Commemorative Exhibit for Jeon Kuk-kwangThe creator of modern intellectual sculpting in Korea, an artist who renounced his professorship to concentrate on his art, a genius who won the prestigious Grand Art Exhibition of Korea, and a charismatic personality who loved to drink, sing, and write; this was sculptor Jeon Kuk-kwang (1945-1990).
In the summer of 1990, while boat-riding with his family at Yangpyong, Jeon, heavily intoxicated, plunged into the water and died instantly of a heart attack. Since his death ten years ago, Jeon has become a legendary figure in the art world.
An exhibition commemorating ten years of his absence is now open at the Gana Art Center in Pyongchang-dong, Seoul. Entitled 'Flash amid Flint', the exhibit will run from June 15 to July 9. Ninety bronze and stone sculptures from his reknown "Pile" and "Mass" series will be displayed along with thirty of his sketches and drawings.
Works from the "Pile" series reveal a leaden but rhythmical movement made from numerous bronze and stone layers, while pieces from the "Mass" series display a myriad of transformations in spite of their ordered and uniform lattice structures. Comprised mostly of works from the "Mass" series, 'Flash amid Flint' leans more heavily toward Jeon's aesthetic beliefs of the eighties.
One of his many memorandums from the period reads, "Will I die early? To live hard and die early. To live in mediocrity and die." In another, Jeon writes, "Water surface rolling up and down, wide plains forming an eternal halcyon streak, hills drawing lines and building up mass; thunder strikes against the sky, and I feel the air brush against my skin. These experiences I must all melt into one single mass."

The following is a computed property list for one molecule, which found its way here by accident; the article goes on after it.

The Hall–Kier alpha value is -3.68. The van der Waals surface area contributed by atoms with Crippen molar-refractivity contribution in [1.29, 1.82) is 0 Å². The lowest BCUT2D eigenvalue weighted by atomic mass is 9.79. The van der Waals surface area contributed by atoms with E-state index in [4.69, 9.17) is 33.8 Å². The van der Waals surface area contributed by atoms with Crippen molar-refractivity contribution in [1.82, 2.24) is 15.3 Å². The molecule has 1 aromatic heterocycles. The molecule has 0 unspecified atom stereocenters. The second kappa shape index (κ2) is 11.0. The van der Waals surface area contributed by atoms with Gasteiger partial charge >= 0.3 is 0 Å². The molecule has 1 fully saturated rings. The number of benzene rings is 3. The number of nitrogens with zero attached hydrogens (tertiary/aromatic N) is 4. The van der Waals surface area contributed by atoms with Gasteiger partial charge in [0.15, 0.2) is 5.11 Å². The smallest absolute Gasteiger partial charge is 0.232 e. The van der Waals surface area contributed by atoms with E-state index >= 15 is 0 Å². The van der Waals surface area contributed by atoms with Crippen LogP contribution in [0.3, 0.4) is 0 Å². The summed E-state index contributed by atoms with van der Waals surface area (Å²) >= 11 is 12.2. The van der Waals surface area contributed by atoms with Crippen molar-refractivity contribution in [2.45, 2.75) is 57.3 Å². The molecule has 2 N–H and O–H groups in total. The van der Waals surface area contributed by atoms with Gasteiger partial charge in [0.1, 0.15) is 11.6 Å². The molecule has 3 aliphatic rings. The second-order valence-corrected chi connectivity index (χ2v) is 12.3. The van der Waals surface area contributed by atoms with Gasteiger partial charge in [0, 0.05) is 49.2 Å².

Jeon devised a new artistic style for his sculptures called 'Analytic Reduction" in which he deconstructs all of nature into its most basic "atomic" elements and develops a novel artistic interpretation of nature.
Kim Bok-young, art critic and professor of fine arts at Hong-ik University, discusses Jeon with pride, "Jeon experimented with the imminent quality of nature surrounding mass. His sculptures question the philosophy of space and time. They render a sublime world replete with cogitation, perception, and movement."
Sculptor Yang Hwa-sun, widow to Jeon, offers an explanatory biography on Jeon, entitled "Smile and Drink: Jeon Kuk-kwang's Sculpture and Life" to supplement the exhibition.
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